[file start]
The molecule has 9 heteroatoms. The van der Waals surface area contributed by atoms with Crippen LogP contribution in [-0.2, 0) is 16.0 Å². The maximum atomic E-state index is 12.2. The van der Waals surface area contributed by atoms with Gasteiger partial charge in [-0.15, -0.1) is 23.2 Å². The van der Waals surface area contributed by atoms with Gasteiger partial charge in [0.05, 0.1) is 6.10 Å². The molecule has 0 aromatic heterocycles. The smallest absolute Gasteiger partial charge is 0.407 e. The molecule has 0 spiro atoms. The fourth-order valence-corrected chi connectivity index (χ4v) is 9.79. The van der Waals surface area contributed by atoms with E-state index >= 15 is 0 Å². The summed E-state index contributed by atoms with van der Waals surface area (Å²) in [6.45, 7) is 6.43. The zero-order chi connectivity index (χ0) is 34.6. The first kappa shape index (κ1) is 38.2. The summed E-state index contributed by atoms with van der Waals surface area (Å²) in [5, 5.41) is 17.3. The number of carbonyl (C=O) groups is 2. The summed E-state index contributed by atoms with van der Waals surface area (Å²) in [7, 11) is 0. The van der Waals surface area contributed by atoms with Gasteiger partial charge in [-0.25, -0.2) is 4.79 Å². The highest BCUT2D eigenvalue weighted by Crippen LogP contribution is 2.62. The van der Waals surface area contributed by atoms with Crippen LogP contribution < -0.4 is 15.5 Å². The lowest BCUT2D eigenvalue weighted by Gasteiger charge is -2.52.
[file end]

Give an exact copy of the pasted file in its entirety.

The molecule has 9 heteroatoms. The van der Waals surface area contributed by atoms with Crippen LogP contribution in [-0.2, 0) is 16.0 Å². The maximum atomic E-state index is 12.2. The van der Waals surface area contributed by atoms with Gasteiger partial charge in [-0.15, -0.1) is 23.2 Å². The van der Waals surface area contributed by atoms with Gasteiger partial charge in [0.05, 0.1) is 6.10 Å². The molecule has 0 aromatic heterocycles. The smallest absolute Gasteiger partial charge is 0.407 e. The molecule has 0 spiro atoms. The fourth-order valence-corrected chi connectivity index (χ4v) is 9.79. The van der Waals surface area contributed by atoms with E-state index >= 15 is 0 Å². The summed E-state index contributed by atoms with van der Waals surface area (Å²) in [6.45, 7) is 6.43. The zero-order chi connectivity index (χ0) is 34.6. The first kappa shape index (κ1) is 38.2. The summed E-state index contributed by atoms with van der Waals surface area (Å²) in [5, 5.41) is 17.3. The number of carbonyl (C=O) groups is 2. The summed E-state index contributed by atoms with van der Waals surface area (Å²) in [7, 11) is 0. The van der Waals surface area contributed by atoms with Gasteiger partial charge in [-0.25, -0.2) is 4.79 Å². The highest BCUT2D eigenvalue weighted by Crippen LogP contribution is 2.62. The van der Waals surface area contributed by atoms with Crippen LogP contribution < -0.4 is 15.5 Å². The lowest BCUT2D eigenvalue weighted by Gasteiger charge is -2.52.